“We brew for 7-14 days in a temperature controlled room but even with all the technical know-how in place, the final product varies depending on the seasons – slower to ferment in winter and faster in summer. We have real respect for the alchemical process produced by living organisms, and we don’t tire of the magic.”

Delwyn and Brad bought a special German pump to feed kombucha into the tanks because it could move cooked pumpkin without mushing it up. Once the brew is ‘down’, it isn’t disturbed hence the least forceful pump possible.

The kombucha is then bottled and bottle-conditioned – a process of holding bottled stock in chillers to get its ‘fizz on’ under refrigeration for up to a month. All up, it takes six weeks to make a finished batch. This is genuinely slow food.

Naturally fermented alcohol

Because kombucha contains living probiotics it requires consistent temperature, or fermentation can continue and an overproduction of alcohol can occur. In New Zealand the allowable natural alcohol level in a ‘non-alcoholic’ drink is 1.1%, but once the kombucha has been sold, Daily Organics loses control of it which means if it is exposed to different temperatures and conditions along the supply chain it can continue to ferment and increase the alcohol content. This is a natural process occurring through the sugar content feeding the yeast.

Live kombucha capable of growing a SCOBY needs to be refrigerated, but it means there is no forced fermentation, artificial carbonation, added stevia, preservatives, flavourings, or additives. Shelf-stable kombuchas are not capable of growing a SCOBY.

Testing by MPI last year saw samples of Daily Organics’ kombucha at almost 3% alcohol content, igniting a concern that young children might be exposed inadvertently to alcohol consumption. Their products were withdrawn from the market.

“To be compliant and stay at a constant 1.1% ABV or below,” says Delwyn, “we’d need to compromise our traditionally fermented kombucha by killing the living organisms and healthy bacteria, and watering it down significantly.

Late in 2022 following discussions with food authorities and without altering the quality while complying with regulations, Daily Organics kombucha was classed as alcohol. Currently unavailable in the major supermarkets, stockists of Daily Organics kombucha are listed on their website and product is also available through their online shop which has a large dedicated following.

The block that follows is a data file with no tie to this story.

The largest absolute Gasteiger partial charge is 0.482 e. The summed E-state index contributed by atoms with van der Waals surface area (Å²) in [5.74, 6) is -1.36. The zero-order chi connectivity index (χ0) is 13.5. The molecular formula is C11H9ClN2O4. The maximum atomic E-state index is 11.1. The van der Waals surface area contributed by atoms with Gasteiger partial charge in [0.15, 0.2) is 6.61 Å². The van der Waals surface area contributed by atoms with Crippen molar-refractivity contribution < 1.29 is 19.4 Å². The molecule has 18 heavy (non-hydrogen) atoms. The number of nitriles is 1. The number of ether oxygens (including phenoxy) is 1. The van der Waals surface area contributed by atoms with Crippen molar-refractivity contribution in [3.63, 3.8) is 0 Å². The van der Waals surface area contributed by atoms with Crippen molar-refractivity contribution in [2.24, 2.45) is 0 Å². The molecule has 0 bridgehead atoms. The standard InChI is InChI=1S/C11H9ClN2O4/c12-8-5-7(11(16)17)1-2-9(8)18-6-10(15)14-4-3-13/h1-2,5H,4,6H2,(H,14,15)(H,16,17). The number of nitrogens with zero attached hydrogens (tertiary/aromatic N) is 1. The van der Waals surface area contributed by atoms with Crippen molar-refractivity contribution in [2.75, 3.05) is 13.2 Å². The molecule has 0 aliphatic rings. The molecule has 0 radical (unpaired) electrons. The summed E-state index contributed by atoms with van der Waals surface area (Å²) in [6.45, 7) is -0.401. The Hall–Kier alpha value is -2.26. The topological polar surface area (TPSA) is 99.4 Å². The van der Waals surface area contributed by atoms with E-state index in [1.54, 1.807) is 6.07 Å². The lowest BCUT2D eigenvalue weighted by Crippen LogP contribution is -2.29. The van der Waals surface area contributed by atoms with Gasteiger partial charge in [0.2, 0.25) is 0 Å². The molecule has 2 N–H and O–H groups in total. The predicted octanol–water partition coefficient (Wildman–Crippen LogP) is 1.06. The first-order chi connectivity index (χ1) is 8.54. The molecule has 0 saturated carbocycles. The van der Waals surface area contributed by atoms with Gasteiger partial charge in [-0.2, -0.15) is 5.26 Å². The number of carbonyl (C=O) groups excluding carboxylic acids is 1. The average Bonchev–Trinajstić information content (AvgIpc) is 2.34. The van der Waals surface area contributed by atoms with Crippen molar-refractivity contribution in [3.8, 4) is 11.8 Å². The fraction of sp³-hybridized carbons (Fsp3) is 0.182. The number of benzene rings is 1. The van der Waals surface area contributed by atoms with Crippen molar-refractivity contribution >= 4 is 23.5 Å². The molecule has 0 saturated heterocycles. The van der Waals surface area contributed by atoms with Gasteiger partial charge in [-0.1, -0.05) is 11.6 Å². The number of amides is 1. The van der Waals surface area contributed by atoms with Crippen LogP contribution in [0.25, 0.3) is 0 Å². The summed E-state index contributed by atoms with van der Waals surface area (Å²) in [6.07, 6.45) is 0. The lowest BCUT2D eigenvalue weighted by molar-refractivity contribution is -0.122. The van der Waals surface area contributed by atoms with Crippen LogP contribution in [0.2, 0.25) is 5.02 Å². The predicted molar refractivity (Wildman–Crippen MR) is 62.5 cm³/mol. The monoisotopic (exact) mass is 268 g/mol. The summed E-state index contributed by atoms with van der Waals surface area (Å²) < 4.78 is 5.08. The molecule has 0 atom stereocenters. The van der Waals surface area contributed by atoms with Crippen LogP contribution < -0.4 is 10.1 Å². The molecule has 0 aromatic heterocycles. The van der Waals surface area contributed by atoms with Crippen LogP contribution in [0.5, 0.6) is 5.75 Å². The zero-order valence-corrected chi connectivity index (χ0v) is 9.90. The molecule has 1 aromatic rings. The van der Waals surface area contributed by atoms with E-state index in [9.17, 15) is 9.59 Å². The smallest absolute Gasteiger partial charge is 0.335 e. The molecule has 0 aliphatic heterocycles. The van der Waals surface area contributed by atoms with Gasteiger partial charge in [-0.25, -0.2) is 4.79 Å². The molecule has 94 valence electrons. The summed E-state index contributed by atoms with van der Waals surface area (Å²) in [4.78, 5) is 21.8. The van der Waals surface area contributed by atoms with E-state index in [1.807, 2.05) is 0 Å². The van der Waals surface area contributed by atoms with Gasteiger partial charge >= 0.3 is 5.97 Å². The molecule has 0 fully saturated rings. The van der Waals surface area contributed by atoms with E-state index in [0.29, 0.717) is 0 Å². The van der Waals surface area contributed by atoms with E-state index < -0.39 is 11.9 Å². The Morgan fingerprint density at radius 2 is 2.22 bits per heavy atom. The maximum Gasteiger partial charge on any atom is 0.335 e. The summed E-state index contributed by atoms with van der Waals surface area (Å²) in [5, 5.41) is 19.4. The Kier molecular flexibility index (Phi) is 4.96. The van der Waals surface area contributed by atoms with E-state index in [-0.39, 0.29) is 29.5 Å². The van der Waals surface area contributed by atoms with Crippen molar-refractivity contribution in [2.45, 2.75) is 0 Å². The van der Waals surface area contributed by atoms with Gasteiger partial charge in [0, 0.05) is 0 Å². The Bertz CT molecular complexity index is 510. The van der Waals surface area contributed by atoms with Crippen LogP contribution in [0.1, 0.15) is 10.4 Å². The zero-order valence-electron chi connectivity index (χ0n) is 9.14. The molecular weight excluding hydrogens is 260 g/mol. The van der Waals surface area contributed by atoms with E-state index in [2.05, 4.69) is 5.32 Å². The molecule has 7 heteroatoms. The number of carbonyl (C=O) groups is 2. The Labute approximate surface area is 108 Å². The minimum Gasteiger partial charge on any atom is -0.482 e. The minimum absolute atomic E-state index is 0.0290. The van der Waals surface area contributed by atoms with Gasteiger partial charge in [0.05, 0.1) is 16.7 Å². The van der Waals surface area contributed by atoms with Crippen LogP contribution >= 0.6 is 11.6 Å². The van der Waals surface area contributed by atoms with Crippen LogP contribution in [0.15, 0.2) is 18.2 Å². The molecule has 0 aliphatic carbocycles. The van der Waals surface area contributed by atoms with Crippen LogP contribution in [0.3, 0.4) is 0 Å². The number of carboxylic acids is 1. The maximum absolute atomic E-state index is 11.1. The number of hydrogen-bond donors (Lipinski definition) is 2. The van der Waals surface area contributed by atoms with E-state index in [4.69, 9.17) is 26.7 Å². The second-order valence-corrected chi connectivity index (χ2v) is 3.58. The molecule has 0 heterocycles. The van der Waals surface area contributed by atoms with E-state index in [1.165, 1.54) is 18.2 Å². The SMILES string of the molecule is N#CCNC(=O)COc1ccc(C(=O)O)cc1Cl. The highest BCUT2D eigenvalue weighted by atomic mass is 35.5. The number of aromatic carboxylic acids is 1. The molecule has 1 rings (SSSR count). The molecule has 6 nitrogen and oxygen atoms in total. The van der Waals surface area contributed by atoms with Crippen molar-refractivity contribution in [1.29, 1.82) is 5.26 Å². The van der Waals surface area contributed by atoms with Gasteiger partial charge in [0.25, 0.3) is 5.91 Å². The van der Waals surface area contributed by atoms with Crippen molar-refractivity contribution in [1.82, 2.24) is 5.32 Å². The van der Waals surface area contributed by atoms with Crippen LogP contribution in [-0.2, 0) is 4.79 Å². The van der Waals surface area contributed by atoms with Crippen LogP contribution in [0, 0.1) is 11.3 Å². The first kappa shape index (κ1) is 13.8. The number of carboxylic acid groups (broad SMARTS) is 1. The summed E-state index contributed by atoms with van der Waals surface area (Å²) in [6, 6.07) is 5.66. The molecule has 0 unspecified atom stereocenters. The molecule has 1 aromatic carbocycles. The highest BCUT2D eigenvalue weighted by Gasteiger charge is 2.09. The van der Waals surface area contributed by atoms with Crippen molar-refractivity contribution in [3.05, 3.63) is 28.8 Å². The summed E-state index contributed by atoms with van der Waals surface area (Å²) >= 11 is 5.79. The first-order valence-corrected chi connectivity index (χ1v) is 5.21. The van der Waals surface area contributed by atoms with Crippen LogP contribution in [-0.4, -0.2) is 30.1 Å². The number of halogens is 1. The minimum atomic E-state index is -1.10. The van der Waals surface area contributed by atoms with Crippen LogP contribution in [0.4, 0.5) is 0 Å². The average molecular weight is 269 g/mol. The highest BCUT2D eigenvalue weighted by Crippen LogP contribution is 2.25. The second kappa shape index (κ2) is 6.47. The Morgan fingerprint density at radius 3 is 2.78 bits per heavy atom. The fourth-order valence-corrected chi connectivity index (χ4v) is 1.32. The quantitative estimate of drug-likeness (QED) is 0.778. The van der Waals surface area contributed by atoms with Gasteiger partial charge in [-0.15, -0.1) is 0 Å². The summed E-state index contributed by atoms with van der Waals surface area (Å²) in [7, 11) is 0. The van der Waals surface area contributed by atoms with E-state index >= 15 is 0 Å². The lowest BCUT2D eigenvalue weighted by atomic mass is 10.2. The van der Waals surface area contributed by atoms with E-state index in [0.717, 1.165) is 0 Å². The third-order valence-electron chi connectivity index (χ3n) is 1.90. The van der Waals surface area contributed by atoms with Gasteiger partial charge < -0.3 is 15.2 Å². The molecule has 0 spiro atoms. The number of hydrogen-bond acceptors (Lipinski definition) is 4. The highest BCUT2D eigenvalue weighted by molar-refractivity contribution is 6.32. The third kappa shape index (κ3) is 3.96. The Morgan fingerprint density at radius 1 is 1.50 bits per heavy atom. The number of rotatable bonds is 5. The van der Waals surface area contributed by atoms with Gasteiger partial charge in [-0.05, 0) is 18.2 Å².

Kombucha doesn’t go off but does have a four-month best-before date as a supermarket stocking condition. As a living product it becomes more sour over time but Delwyn says they have sampled two and three year old kombucha in their chillers which still taste good.

Prior to Daily Organics kombucha becoming classified as an alcoholic beverage, feedback from loyal customers frequently described their kombucha as a ‘delicious tonic that feels medicinal’.


Tips for making your own kombucha from the professionals

  • Make a SCOBY from real (live) kombucha (or buy one from Daily Organics) – Recipe on the site.
  • Uses artesian water for best results and to keep your SCOBY healthy.
  • Only use teas from the camellia family. Herbal teas don’t work.
  • Use tea you enjoy drinking as tea.
  • Use certified organic ingredients for a better result.
  • Use a real and living organic kombucha as starter such as Daily Organics – Original is the plainest one.
  • After Day 3 taste every day– it should be a balance of sweet and sour.

SCOBYs have a life span. They grow new ones on top of old so you can compost or share the bottom one, or put them round fruit trees as a soil conditioner. Because kombucha is a wild fermented product, when you start out it can take a while to get it to develop a good fizz. It’s a bit like compost which takes a while for the bacteria and organisms to develop. When you start it might not be very fizzy but each batch gets better. Kombucha is a ‘magic’ process and needs attention. You need to ‘catch’ it when it’s tasting good, rather than leave it another day because you’re busy.

If you haven’t made it up and the SCOBY has become sour, use it as vinegar or salad dressing, or for marinating meat.



© Theresa Sjoquist – 2023